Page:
Video: Jay Leno Takes The Ringbrothers G-Code ’69 Camaro For A Spin

Unless you’re blind, you’ve most likely seen the infamous Ringbrother’s G-Code Camaro making the rounds on social media at one point or another. We were there when it debuted at SEMA 2016, and we are still trying to pick our jaws up off the floor. This special-built Camaro combines old-school looks with all of the modern touches and accouterments.

The car was beautiful enough to pique the interest of the Denim Chin—otherwise known as Jay Leno. Leno invited the Ringbrother onto the show to discuss the finer points of the build. While the Camaro initially looks mostly like it did in 1969, there isn’t a panel on the car that hasn’t been massaged in one way or another.

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And while the interior and exterior are virtually works of art, our favorite piece of the car lies under the hood. Motivating the award winning Camaro is a 416 cubic inch LS that has been adorned with a 2.9-liter Whipple supercharger. The twin screw supercharger provides enough boost to have this beast producing north of 1,000 horsepower.

Leno refers to how clean the engine bay is by calling it “sanitary,” which is the perfect way to describe it, as it looks clean enough to eat your dinner off under there. All of the tanks are perfectly hidden with custom machined caps that are set into the bodywork of the Camaro.

One of the things the guys talk about in the video is the fact that this ’69 Camaro actually looks like a’69 Camaro and it was built that way on purpose. It hasn’t had plastic surgery to the point that it is nigh on unrecognizable—which is something the Ringbrothers executed perfectly. We love a custom first-gen as much as the next guy, but we are all in favor of retaining the cars astonishing good looks the General endowed it with in the first place.

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Another personal favorite aspect of ours are the HRE wheels. In the video, the Ringbrothers mention that they were modeled after the IROC wheel of the ‘80s, which is another subtle nod to Camaros past and present. We think they are the perfect combination of vintage and modern and we would buy a set ourselves if they weren’t custom one-offs.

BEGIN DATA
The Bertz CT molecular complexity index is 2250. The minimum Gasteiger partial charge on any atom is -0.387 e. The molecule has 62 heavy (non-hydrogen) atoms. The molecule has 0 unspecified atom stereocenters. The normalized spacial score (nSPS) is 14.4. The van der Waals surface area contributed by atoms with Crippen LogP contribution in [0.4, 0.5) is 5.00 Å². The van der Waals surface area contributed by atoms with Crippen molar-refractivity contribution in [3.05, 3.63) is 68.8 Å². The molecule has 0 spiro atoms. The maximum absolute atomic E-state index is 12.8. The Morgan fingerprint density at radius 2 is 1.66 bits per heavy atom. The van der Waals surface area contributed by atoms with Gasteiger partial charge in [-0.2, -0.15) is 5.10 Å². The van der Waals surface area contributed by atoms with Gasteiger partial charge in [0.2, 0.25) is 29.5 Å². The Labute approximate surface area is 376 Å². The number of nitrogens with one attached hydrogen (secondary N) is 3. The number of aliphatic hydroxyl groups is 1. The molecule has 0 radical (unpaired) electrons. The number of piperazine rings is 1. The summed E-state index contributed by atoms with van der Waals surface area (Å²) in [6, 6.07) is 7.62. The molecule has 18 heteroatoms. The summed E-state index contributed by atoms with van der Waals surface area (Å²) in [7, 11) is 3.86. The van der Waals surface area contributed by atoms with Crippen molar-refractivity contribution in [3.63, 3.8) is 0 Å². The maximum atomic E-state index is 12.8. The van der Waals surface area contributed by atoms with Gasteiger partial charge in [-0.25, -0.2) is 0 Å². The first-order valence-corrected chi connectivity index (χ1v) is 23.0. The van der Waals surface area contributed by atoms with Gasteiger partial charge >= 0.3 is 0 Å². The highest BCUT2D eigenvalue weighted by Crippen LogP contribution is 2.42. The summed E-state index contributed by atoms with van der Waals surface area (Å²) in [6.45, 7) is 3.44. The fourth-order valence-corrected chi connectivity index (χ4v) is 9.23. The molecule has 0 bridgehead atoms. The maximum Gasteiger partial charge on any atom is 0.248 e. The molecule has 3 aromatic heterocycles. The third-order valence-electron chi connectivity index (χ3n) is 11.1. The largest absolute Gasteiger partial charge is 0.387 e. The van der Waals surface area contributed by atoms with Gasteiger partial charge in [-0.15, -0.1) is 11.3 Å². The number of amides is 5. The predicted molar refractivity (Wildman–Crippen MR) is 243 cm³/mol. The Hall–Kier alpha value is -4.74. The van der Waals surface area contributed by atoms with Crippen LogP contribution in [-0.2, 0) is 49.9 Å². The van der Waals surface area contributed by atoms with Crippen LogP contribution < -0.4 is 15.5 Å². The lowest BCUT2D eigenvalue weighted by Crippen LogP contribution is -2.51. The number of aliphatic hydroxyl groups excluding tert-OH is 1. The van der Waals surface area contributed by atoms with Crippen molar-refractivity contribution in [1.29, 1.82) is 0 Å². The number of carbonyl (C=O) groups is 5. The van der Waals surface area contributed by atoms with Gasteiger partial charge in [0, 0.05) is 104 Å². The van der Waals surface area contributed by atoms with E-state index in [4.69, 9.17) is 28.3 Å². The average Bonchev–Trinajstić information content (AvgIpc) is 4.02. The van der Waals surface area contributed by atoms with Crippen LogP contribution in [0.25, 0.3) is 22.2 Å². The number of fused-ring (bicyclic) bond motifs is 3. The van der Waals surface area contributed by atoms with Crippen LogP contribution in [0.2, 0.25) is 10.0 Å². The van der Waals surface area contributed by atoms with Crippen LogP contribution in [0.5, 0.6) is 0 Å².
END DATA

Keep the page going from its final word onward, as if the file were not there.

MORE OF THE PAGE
Moving to the interior of the car, every single component in the cabin is either custom made from brown leather and soft-touch materials, or machined from chunks of aluminum. The steering wheel looks a lot like the wheel in the sixth-gen Camaro but it was actually model to match the wheels. And while the interior looks amazing it adds a lot of weight, which the guys eventually find out weighs in at a hefty 3954 pounds.

Once the guys are finished drooling over the exterior of the car, they hand Leno the keys to take it for a spin around the city. He is joined by the actual owner of the car, Don Atkinson, who has never actually driven the car since it’s completion.

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While it is all fun and games for Leno, Atkinson seems a little bit nervous as the former Late Night Show host hot foots the car around the California desert-scape. We don’t blame him, as 1,000 horsepower is enough to scare the pants right off of most people and all of this is happening before Atkinson has even had a change to drive his car.

However, Leno graciously allows Atkinson to pilot his own vehicle for the first time with the cameras rolling. Naturally, Atkinson begins to announce things that need to be fixed on what anyone else would consider a perfect car. He mentions that the accelerator pedal is much to sensitive—but what else was he expecting from a big cube LS with a twin screw blower on it? Only the owner of a car as beautiful as this could critique it right out of the gate.

Leno isn’t the only one who has been allowed to get behind the wheel. Check out the video below as Matt Farah gives you an in-depth analysis of how the car really drives.

About the author

Chase Christensen

Chase Christensen hails from Salt Lake City, and grew up around high-performance GM vehicles. He took possession of his very first F-body— an ’86 Trans Am— at the age of 13 and has been wrenching ever since.
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